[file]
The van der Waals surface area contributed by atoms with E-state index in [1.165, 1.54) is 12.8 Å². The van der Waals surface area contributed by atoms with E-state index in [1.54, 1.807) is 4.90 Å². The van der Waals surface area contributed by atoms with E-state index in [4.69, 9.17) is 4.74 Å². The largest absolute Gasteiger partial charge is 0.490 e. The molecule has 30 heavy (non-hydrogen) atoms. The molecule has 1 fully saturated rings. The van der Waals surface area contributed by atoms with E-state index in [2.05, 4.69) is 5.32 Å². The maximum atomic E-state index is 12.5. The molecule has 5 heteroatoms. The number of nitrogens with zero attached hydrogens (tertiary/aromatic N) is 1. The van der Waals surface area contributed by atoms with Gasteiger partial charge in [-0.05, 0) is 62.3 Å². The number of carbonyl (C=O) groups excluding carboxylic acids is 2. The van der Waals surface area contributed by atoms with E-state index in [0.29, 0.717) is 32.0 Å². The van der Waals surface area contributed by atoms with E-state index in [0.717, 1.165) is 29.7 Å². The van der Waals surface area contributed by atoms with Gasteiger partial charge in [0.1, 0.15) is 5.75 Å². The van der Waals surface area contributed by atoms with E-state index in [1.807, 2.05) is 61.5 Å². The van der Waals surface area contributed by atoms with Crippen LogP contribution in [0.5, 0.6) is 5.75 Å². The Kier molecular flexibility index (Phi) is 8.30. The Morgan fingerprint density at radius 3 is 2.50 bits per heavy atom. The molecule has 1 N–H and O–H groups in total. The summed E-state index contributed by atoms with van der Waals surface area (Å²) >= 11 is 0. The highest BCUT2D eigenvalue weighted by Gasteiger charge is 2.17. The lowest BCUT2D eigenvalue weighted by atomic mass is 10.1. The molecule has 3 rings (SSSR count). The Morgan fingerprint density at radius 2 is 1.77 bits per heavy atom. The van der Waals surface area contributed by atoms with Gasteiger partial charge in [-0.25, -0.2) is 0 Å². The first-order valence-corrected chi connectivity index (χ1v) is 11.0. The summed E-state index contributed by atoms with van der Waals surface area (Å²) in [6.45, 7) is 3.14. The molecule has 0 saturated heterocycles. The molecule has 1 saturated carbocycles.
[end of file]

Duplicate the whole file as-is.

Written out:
The van der Waals surface area contributed by atoms with E-state index in [1.165, 1.54) is 12.8 Å². The van der Waals surface area contributed by atoms with E-state index in [1.54, 1.807) is 4.90 Å². The van der Waals surface area contributed by atoms with E-state index in [4.69, 9.17) is 4.74 Å². The largest absolute Gasteiger partial charge is 0.490 e. The molecule has 30 heavy (non-hydrogen) atoms. The molecule has 1 fully saturated rings. The van der Waals surface area contributed by atoms with E-state index in [2.05, 4.69) is 5.32 Å². The maximum atomic E-state index is 12.5. The molecule has 5 heteroatoms. The number of nitrogens with zero attached hydrogens (tertiary/aromatic N) is 1. The van der Waals surface area contributed by atoms with Gasteiger partial charge in [-0.05, 0) is 62.3 Å². The number of carbonyl (C=O) groups excluding carboxylic acids is 2. The van der Waals surface area contributed by atoms with E-state index in [0.29, 0.717) is 32.0 Å². The van der Waals surface area contributed by atoms with E-state index in [0.717, 1.165) is 29.7 Å². The van der Waals surface area contributed by atoms with Gasteiger partial charge in [0.1, 0.15) is 5.75 Å². The van der Waals surface area contributed by atoms with E-state index in [1.807, 2.05) is 61.5 Å². The van der Waals surface area contributed by atoms with Crippen LogP contribution in [0.5, 0.6) is 5.75 Å². The Kier molecular flexibility index (Phi) is 8.30. The Morgan fingerprint density at radius 3 is 2.50 bits per heavy atom. The molecule has 1 N–H and O–H groups in total. The summed E-state index contributed by atoms with van der Waals surface area (Å²) >= 11 is 0. The highest BCUT2D eigenvalue weighted by Gasteiger charge is 2.17. The lowest BCUT2D eigenvalue weighted by atomic mass is 10.1. The molecule has 3 rings (SSSR count). The Morgan fingerprint density at radius 2 is 1.77 bits per heavy atom. The van der Waals surface area contributed by atoms with Gasteiger partial charge in [-0.25, -0.2) is 0 Å². The first-order valence-corrected chi connectivity index (χ1v) is 11.0. The summed E-state index contributed by atoms with van der Waals surface area (Å²) in [6.45, 7) is 3.14. The molecule has 0 saturated heterocycles. The molecule has 1 saturated carbocycles.